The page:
Canadian ballet star Guillaume Côté has performed on the international stages of Berlin, London, Paris and Milan. But home base is the National Ballet of Canada in Toronto, where the 31-year-old principal dancer this week takes not one, but two, star turns: first as the lead male dancer in choreographer George Balanchine’s sparkling Themes and Variations and second as the choreographer of No. 24, a pas de deux which the company is presenting as part of its mixed program at the Four Seasons Centre for the Performing Arts. Married to fellow dancer Heather Ogden, Côté trained at the National Ballet School since the age of 11 after initial classes in his hometown of Lac-St-Jean, Que. Besides dance, Côté also studied music, creating his first musical compositions when at the ballet school. Today, he creates scores for other choreographers and companies around the world, including the acclaimed American Ballet Theatre [ABT] in New York. But when it comes to his own choreography, the multitasking dancer tends to look for musical inspiration elsewhere, drawing from composer Niccolo Paganini, as he does for No. 24, or industrial rock band Nine Inch Nails. This summer, Côté has plans to create new and bigger scale work for the National Ballet, which artistic director Karen Kain is happily facilitating. What the music will be is still up for grabs. Finding it is all part of what the bilingual Côté identifies as the act of creation. Here’s more of what he had to say during a recent interview at an espresso bar located close to his home in the Leslieville neighbourhood:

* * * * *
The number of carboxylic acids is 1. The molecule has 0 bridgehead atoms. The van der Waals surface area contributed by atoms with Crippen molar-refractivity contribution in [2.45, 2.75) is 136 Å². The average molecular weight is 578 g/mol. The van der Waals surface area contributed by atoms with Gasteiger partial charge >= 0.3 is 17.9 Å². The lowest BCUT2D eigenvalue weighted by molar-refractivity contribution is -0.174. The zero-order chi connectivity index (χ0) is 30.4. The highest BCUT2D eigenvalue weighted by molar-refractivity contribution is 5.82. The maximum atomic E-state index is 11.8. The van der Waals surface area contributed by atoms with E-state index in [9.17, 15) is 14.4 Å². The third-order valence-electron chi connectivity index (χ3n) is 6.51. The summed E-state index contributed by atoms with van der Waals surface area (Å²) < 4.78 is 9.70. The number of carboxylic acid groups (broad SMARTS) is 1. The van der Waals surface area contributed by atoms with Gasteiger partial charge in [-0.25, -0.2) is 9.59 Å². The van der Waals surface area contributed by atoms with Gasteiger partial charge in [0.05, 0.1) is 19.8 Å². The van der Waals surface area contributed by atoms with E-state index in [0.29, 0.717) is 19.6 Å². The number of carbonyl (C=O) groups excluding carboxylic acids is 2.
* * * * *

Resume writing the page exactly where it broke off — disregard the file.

Ballet comes naturally to you. How and why did you first become involved?
My parents started a small ballet school in my home region of Lac-St-Jean. My parents’ families were very large. Dad is one of 13 and mom is one of nine children. To support my parents’ school, all my younger cousins danced ballet. That meant that there were lots of us. It was the greatest time ever. It made me really love to go to ballet. Then a teacher of mine realized I was talented and sent me to the audition at Toronto’s National Ballet School, and you know the rest.
And you’ve gone to the other side. You are a choreographer now as well as a dancer. What’s that like?
Well, to be honest, I was really afraid to go the other side, because I think of my own criticism of choreographers. When you start becoming an accomplished dancer you’ve seen your fair share of choreographers and in a certain way you start to feel like you can judge them. But now after stepping into the other side, becoming a choreographer myself, I feel like I can’t judge anyone any more.
But why were you afraid?
I was afraid of it because I didn’t really want to start at the bottom of something again. And that’s very hard because you work yourself up as a dancer and to get to a level of excellence, one could say, and then suddenly when you start as a choreographer, because you are at that level as a dancer, people expect you to be somewhere as good as a choreographer.